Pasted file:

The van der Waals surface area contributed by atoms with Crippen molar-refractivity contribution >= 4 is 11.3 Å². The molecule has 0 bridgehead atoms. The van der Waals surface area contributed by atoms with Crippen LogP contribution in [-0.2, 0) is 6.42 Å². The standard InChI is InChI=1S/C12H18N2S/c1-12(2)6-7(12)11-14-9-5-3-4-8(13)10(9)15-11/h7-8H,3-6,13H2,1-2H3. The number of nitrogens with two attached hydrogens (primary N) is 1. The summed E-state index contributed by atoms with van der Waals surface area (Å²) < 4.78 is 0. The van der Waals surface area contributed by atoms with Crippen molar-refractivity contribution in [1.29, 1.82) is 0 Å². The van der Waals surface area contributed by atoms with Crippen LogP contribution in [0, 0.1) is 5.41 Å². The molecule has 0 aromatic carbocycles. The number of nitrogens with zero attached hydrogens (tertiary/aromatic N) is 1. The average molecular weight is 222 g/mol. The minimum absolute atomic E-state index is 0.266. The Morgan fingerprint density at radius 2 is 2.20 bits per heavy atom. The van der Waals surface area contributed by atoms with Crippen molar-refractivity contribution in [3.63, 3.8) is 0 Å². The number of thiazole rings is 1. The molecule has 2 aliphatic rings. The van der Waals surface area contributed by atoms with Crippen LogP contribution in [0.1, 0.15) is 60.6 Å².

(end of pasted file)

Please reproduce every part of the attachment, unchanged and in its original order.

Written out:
The van der Waals surface area contributed by atoms with Crippen molar-refractivity contribution >= 4 is 11.3 Å². The molecule has 0 bridgehead atoms. The van der Waals surface area contributed by atoms with Crippen LogP contribution in [-0.2, 0) is 6.42 Å². The standard InChI is InChI=1S/C12H18N2S/c1-12(2)6-7(12)11-14-9-5-3-4-8(13)10(9)15-11/h7-8H,3-6,13H2,1-2H3. The number of nitrogens with two attached hydrogens (primary N) is 1. The summed E-state index contributed by atoms with van der Waals surface area (Å²) < 4.78 is 0. The van der Waals surface area contributed by atoms with Crippen molar-refractivity contribution in [1.29, 1.82) is 0 Å². The van der Waals surface area contributed by atoms with Crippen LogP contribution in [0, 0.1) is 5.41 Å². The molecule has 0 aromatic carbocycles. The number of nitrogens with zero attached hydrogens (tertiary/aromatic N) is 1. The average molecular weight is 222 g/mol. The minimum absolute atomic E-state index is 0.266. The Morgan fingerprint density at radius 2 is 2.20 bits per heavy atom. The van der Waals surface area contributed by atoms with Crippen molar-refractivity contribution in [3.63, 3.8) is 0 Å². The number of thiazole rings is 1. The molecule has 2 aliphatic rings. The van der Waals surface area contributed by atoms with Crippen LogP contribution in [0.1, 0.15) is 60.6 Å².